Saturday, November 21, 2009

Warm light on a winter's day

There's one main reason why winter is genuinely my favorite season of the year in Southeast Alaska. Spring has promise and new growth; summer has warmth and ease; fall has color and storms; but winter has stark, seemingly endless, staggering beauty.

Of course this beauty begins with snow, lots of it, as it whisks through white, bright sky, dressing the hemlock trees in billowing gowns and smothering the rot and decay on the ground. This elevation on Douglas Island, about 2,500 feet, is already coated in more than five feet of fluff, in mid-November. As the season progresses, snow becomes all-encompassing.

Another catalyst of beauty is the low winter sunlight, which in the north sometimes fails to reach above the mountains. Here in Southeast Alaska in mid-November, the sun lazily stretches out from the southeast at about 8 a.m., rolls over a shallow arch low on the horizon and slumps beneath the mountains to the southwest sometime after 3 p.m. Daylight is short and often smothered in clouds, but each clear winter day feels like a continuous sunrise/sunset, with the low-angle light casting a golden glow and long, dramatic shadows across the shimmering snow.

So I think I am coming down with a cold. We here in the Southeast have nothing on the brutal cold temperatures of much of the rest of Alaska, but even spending all day in temperatures in the 20s takes some getting used to, especially when you haven't yet mastered the conservation of body heat or the calorie intake needed to stoke the furnace. After my cold climb up McGinnis I was feeling pretty beaten down, thinking Friday needed to be a recovery day indoors, but then I woke up late to sunlight, casting its morning glow over the mountains at 11 a.m. I don't like to waste sunny days. I'm willing to give them what I've got, even if it's just about everything I have left, leaving me sore and coughing in the evening.

I carried my snowboard a short way up the Dan Moller trail, but then decided it was too annoying and unwieldy to be worth a short run or two down the snowmobile-tracked Douglas Ski Bowl. And, anyway, with the noon sunlight failing to reach above the ridge, I was more interested in traversing that ridge in the warm light than bombing down it in the shadows. So I ditched the board and continued on, lighter and happier in my snowshoes. (Despite my ambitions, I sense this is going to be an ongoing theme for me this winter. I'm willing to push my bike for miles just for a good ride, but for some reason I can't summon the same motivation for my snowboard.)

The ridge was bathed in golden light and flanked by low-lying clouds. Despite my growing cough and heavy-headed fatigue, I was in heaven. The snowshoeing got tough, with waist-deep powder transitioning invisibly to wind-hardened ice, and me without poles because I had planned on snowboarding (I don't like to carry too many things on my back that could impale me if/when I fall.) I grunted and dripped sweat as zig-zagged my way up a staircase of short cliffs, taking the hard way to avoid anything that looked avalanche-prone to my limited knowledge, although the snowpack seemed settled and stable.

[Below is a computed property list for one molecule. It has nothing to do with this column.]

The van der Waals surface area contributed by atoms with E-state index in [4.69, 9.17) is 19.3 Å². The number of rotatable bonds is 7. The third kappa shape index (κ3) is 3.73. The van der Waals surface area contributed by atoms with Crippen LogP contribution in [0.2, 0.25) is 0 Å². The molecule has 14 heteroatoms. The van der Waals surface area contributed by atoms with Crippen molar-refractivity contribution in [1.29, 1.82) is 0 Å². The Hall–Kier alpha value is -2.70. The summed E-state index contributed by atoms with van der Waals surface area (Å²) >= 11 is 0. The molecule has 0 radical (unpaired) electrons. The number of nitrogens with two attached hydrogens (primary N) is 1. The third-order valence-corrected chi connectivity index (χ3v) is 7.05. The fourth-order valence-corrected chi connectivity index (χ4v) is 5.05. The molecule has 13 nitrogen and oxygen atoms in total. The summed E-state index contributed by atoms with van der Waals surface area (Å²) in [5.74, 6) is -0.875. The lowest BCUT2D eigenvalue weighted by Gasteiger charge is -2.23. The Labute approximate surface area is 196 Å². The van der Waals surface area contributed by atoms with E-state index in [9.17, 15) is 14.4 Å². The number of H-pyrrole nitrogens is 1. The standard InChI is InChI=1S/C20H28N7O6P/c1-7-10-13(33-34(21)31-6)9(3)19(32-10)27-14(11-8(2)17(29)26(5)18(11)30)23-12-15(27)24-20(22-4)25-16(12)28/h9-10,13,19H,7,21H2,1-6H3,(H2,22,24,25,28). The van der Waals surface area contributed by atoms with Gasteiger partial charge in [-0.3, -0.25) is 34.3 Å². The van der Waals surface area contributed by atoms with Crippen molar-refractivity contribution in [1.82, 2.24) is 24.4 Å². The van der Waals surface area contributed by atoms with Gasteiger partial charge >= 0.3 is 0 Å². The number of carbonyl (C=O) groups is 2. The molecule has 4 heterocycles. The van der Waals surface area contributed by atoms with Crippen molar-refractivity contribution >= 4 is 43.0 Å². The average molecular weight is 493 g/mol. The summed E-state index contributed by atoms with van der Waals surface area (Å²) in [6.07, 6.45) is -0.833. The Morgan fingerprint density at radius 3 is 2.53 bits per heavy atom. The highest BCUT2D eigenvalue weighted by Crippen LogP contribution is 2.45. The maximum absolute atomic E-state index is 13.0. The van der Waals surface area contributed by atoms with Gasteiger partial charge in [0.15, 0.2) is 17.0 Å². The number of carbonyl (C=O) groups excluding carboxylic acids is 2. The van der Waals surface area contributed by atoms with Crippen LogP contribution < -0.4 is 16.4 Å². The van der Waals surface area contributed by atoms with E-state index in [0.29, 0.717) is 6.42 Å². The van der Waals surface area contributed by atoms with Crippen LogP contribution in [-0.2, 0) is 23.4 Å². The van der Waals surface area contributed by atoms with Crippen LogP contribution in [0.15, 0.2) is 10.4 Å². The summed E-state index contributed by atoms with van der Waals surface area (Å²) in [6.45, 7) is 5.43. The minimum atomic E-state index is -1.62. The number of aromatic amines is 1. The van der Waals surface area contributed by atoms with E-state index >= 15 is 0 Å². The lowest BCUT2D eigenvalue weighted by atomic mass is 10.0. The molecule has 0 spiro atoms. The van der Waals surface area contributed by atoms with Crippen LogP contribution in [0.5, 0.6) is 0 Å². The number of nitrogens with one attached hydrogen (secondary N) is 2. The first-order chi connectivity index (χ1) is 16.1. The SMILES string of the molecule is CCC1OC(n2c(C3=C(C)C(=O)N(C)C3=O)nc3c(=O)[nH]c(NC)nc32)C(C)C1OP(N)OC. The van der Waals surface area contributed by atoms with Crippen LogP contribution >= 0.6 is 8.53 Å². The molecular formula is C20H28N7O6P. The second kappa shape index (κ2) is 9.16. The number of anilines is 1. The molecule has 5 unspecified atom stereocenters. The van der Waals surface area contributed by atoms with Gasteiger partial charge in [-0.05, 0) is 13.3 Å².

The sun finally dipped below the low clouds just before 3 p.m, casting the last of its yellow light on the mainland mountains. I've become emotionally attached to these mountains, and felt a warm glow as I traced their contours and remembered the moments I spent on their peaks and in their shadows: From left, the high point on the Juneau Ridge, Mount Olds, a small sliver of Clark; then on the next ridge over, Gold Ridge, Gastineau Peak, Mount Roberts, and Sheep Mountain.

As the last light left the sky, the mountain called Split Thumb stood alone in illumination. This mountain stands as a symbol of "someday" for me, the hopeful promise of the future.

Self portrait on top of Mount Troy at sunset proper. I had planned to go back down the Dan Moller Trail, but it had taken me nearly three hours to get there and dark was not far away. I'd never before done the "traverse," but when I saw skin tracks I started following them down the other side of the mountain toward Eaglecrest Ski Area. I took long, loping strides through the deep powder to the side of the tracks, feeling as weightless and effortless as if I had been on my board, and arrived at the ski area in less than a half hour. I tromped down the slope and stuck out my thumb. A couple of tele-skiers drove me 12 miles back to where I started, scrunching their noses at the ice-crusted snowshoes hanging from my backpack. "You need to get some skis," they told me. Maybe, I replied, but it certainly would be a long learning process before I could take skis to the places I had visited that afternoon. I asked them if they saw the sunset, and they told me they spent all afternoon in the Wedding Bowl, making looping runs through the powder beneath the shadowed darkness of the Douglas Ridge. "So you didn't see the light and the clouds below Admiralty?" I asked them. They shook their heads. All of us sat back, satisfied with our own methods of adventure.